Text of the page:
A new species of tree frog named polypedates chlorophthalmus is seen in this undated handout picture released by WWF. Dozens of new species of animals and plants including catfish with protruding teeth and a tree frog with with striking bright green eyes have been found in the past year in the forest of Borneo, a WWF report said on December 19, 2006. REUTERS/Dr. Indraneil Das/WWF/Handout
I believe this follows up an article I posted earlier in the year.
JAKARTA (Reuters)(By Ed Davies) - Dozens of new species of animals and plants including a catfish with protruding teeth and a tree frog with striking bright green eyes have been found in the past year in the forests of Borneo, a WWF report said on Tuesday.
The discoveries include 30 unique fish species, two tree frog species, 16 ginger species, three tree species and one large-leafed plant species, the conservation group said.
"These discoveries reaffirm Borneo's position as one of the most important centers of biodiversity in the world," said Stuart Chapman, WWF International Coordinator of the Heart of Borneo Program.
"The more we look the more we find," he added.
Scientists had found a miniature fish - the world's second smallest vertebrate, measuring less than 1 centimeter (0.4 inches) in length and living in the acidic blackwater peat swamps of the island, the report said.
Discoveries also included six Siamese fighting fish, including one with an iridescent blue-green marking, and a catfish with protruding teeth and an adhesive belly which allows it to stick to rocks.
In terms of plants, WWF said the ginger discoveries more than doubled the entire number of the Etlingera species, while three new tree species of the genus Beilschmiedia were found.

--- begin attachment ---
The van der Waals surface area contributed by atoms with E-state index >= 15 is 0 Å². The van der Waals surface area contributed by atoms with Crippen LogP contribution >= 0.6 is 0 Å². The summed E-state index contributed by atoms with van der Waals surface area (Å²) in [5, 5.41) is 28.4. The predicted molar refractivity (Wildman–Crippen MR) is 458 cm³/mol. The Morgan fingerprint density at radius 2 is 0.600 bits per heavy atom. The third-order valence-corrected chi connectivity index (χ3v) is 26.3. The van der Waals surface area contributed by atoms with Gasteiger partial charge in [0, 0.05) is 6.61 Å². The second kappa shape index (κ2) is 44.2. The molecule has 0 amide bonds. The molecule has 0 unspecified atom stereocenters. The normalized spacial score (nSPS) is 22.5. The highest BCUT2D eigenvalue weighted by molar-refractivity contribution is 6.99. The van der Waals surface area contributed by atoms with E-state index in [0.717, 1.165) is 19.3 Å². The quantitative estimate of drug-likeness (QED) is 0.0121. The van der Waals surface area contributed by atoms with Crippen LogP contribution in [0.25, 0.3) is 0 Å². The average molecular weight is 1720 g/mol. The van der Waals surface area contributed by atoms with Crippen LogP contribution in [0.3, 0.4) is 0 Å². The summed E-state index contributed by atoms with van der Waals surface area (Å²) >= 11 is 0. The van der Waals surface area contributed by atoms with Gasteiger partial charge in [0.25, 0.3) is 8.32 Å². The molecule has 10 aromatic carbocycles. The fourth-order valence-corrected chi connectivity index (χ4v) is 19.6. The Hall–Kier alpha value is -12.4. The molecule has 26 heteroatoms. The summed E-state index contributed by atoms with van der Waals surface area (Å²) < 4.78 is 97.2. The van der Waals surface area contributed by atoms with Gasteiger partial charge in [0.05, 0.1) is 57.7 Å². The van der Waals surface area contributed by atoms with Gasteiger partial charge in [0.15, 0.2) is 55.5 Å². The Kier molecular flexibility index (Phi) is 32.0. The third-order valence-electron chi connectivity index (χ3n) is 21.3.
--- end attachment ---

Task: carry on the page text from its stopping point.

A number of the species were found in the "Heart of Borneo," a 220,000 sq. km (85,000 sq. mile) highland area covered with equatorial rainforest in the center of the island, it said.
The report said this habitat was being threatened by the clearing of forests for rubber, palm oil and paper pulp production.
Since 1996, deforestation across Indonesia had increased to an average of 2 million hectares (5 million acres) per year and today only half of Borneo's original forest cover remained, WWF said.
"The remote and inaccessible forests in the Heart of Borneo are one of the world's final frontiers for science and many new species continue to be discovered here," added Chapman.
He said the highland forests were also key because they were the source of most of the island's major rivers, as well as acting as a natural barrier against forest fires.
The forest fires that hit parts of Borneo and Indonesia's Sumatra island during this year's dry season were the worst in a decade.
The conservation group said that it hoped that Indonesia, Brunei and Malaysia, which jointly administer Borneo, would follow through on a commitment to conserve the upland area.